USMC spouses react to ‘Marines United’ with shock and disgust (mostly)
By Lizann Lightfoot Last weekend, news first broke from The War Horse and Reveal that a Facebook group, Marines United,...
By Lizann Lightfoot
Last weekend, news first broke from The War Horse and Reveal that a Facebook group, Marines United, had a link to a Google drive folder containing hundreds of photos of women. Most women pictured were current or former service members. Some of the photos were stolen from Facebook or Instagram profiles, others were nude photos sent privately to boyfriends or husbands, and some photos or videos were taken without the women knowing.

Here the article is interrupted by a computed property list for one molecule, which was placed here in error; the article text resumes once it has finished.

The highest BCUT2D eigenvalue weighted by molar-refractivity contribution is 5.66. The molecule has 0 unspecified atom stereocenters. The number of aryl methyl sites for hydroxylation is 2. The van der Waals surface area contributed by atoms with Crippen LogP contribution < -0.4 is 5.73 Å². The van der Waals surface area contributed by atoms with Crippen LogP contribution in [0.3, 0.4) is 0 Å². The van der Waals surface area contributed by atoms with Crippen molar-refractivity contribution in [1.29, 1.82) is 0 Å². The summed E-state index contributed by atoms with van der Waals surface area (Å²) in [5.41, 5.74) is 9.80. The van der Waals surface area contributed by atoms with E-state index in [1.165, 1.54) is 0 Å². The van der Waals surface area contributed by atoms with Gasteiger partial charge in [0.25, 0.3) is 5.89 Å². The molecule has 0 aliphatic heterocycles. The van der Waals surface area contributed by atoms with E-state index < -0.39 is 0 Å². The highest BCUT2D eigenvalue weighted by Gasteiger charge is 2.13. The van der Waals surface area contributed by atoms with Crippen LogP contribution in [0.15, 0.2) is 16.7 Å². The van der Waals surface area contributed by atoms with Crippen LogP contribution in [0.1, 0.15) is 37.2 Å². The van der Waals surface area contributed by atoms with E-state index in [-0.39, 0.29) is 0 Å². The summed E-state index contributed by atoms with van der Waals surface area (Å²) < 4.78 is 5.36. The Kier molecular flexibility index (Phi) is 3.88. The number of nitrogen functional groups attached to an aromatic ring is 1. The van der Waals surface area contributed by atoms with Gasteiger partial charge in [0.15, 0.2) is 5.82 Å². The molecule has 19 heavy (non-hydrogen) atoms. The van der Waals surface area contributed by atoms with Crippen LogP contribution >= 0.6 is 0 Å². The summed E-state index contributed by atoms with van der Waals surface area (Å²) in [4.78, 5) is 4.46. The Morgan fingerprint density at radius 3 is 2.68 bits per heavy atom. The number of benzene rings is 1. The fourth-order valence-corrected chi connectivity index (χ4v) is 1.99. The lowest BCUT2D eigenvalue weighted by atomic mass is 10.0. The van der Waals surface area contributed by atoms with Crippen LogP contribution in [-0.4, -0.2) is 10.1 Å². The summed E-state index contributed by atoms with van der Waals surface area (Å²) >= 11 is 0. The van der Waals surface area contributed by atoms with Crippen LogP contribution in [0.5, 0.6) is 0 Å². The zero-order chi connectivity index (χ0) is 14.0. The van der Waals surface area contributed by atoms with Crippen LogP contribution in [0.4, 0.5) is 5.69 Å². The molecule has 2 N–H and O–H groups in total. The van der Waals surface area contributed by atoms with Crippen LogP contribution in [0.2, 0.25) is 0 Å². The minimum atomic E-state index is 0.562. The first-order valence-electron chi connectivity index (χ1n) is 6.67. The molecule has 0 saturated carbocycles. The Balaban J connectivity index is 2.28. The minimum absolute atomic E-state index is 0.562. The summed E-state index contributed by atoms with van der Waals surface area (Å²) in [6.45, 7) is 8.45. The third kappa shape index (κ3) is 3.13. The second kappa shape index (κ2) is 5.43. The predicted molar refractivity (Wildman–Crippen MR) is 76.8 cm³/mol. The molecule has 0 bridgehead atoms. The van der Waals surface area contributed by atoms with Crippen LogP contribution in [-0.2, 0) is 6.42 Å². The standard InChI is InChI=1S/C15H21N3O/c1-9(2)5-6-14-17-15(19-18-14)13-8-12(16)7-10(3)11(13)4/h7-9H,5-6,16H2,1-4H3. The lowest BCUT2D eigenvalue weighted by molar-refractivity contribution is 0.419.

All were posted and shared without a woman’s consent. A few dozen photos identified the woman’s name, rank, and duty station. The photos were visible to the group’s 30,000 members, who are all men and mainly US Marines — active duty and veterans — and British Royal Marines. The photos had thousands of comments, mostly sexual and degrading. Some comments promoted rape or other acts of sexual violence.
The journalist who first broke the story, Thomas Brennan, is a Marine veteran and founder of the news website, The War Horse. Since the story became public, he says that he and his family have received death and rape threats and Marine United members have promised rewards for nude pictures of his wife and daughter.
The Marine Corps reacts
The Marine Corps responded quickly. Gen. Neller, Commandant of the Marine Corps, first issued a written statement. Then in a video released this week, Neller said, “There is no time off for Marines. We are all in 24/7, and if that commitment to excellence interferes with your ‘me time,’ … then I have to ask you: Do you really want to be a Marine?”